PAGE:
Campaigns like this one often receive simplistic responses calling for tolerance or academic freedom. But law, employment and education already draw boundaries about what won’t be tolerated. The humanity of disadvantaged people, including LGBTQ+ people, isn’t a debate … I started this campaign not only to address the specific issue of Finnis’ role at Oxford, but to get Oxford to make up its mind – either it’s in support of equality or it’s not.

The point is a false dichotomy. It is simply not the case (whatever you may think of the view) that the choice is simply to affirm everything about a person and every choice they make or to deny their humanity. One can denounce the actions of murderers, for example, without denying they are humans who must still be treated with dignity.

But there is another, broader issue at stake. That is, the right to free speech and academic freedom. Benn is, of course, entirely within his rights to advance the case that Finnis is wrong in his assessment and that the logical consequences of his views are damaging. But he is not within his rights to insist that those views be silenced altogether.

We are often surprised by these stand-offs at university level. They are certainly becoming more frequent. But it should surprise us that they are not more frequent than they are. As I have mentioned here, we cannot expect students to engage with controversial views and opinions if we have spent 10 years in schools insisting that such things are so damaging they are not to spoken. Given that we repeatedly tell children that such views actively damage people, lead to suicides and premature death, is it any wonder that they cannot engage in the exchange of academic ideas?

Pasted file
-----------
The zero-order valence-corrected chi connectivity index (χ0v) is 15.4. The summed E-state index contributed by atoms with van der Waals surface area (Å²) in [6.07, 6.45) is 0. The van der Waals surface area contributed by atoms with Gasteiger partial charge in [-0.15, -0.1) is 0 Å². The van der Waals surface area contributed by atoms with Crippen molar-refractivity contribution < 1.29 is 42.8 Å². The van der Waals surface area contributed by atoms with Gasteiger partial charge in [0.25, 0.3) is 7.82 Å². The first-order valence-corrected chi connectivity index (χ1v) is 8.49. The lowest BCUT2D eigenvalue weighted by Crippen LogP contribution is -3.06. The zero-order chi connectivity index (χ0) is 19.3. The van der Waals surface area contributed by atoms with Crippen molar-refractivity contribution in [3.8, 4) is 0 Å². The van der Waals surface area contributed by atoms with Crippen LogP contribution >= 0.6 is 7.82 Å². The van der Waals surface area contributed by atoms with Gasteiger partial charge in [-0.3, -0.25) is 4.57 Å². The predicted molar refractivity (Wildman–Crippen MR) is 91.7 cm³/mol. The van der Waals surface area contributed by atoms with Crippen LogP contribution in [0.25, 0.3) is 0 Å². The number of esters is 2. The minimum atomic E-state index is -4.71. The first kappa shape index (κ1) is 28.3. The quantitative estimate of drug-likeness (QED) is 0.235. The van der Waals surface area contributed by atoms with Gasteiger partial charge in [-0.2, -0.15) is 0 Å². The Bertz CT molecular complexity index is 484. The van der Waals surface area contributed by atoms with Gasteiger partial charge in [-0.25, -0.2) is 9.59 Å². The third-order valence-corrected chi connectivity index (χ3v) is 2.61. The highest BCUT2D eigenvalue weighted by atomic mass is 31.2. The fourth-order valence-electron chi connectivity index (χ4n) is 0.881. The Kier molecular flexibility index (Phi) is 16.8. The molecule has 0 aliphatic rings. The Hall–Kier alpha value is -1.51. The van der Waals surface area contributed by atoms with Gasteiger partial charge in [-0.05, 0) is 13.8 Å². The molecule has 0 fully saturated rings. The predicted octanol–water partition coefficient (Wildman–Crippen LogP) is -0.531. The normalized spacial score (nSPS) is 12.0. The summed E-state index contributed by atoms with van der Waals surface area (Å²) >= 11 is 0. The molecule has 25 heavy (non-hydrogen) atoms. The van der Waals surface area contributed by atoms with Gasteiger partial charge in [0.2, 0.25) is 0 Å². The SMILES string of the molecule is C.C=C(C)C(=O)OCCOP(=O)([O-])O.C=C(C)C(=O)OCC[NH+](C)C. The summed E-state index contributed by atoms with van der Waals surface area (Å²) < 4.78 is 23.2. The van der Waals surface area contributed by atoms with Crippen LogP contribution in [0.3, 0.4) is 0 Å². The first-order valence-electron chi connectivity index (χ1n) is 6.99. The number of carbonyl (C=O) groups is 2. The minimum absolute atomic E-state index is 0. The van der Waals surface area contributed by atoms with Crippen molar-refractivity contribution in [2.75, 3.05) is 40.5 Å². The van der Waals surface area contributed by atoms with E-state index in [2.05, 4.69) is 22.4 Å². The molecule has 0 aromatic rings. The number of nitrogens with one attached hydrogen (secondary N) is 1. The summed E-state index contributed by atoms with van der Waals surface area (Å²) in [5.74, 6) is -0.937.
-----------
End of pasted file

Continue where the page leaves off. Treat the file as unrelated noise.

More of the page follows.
Most of us are taught to intervene when we see somebody being physically assaulted, only fear of reprisals tending to stop right-thinking people. But if you have been told that words and ideas are as damaging and destructive as that, even seen punishments meted out when fellow pupils dare to utter them, is it so surprising that students cannot cope with academics – educated adults who really should know better – actively advancing those views?

Then, of course, they see their elected politicians calling for police involvement when they get called nasty names. Indeed, they see their politicians calling for their fellow politicians to be sacked any time they utter anything off-message. This is how people behave, isn’t it? If people depart from state-defined orthodoxy, aren’t we supposed to remove them from post? Aren’t they a real and present danger to all?

We may not like or agree with Anna Soubry being incorrectly labelled a Nazi in the street. We may not like the way in which the men in yellow jackets are protesting. But such calls also support student activists calling for the head of academics whose views they don’t like. Because if the adults in the room repeatedly tell you ‘you can’t say that’ and ‘you should be sacked for believing that’, how can we be remotely surprised when our children don’t readily follow our lead? It is the way of the world, is it not? A world which we have, unfortunately, created.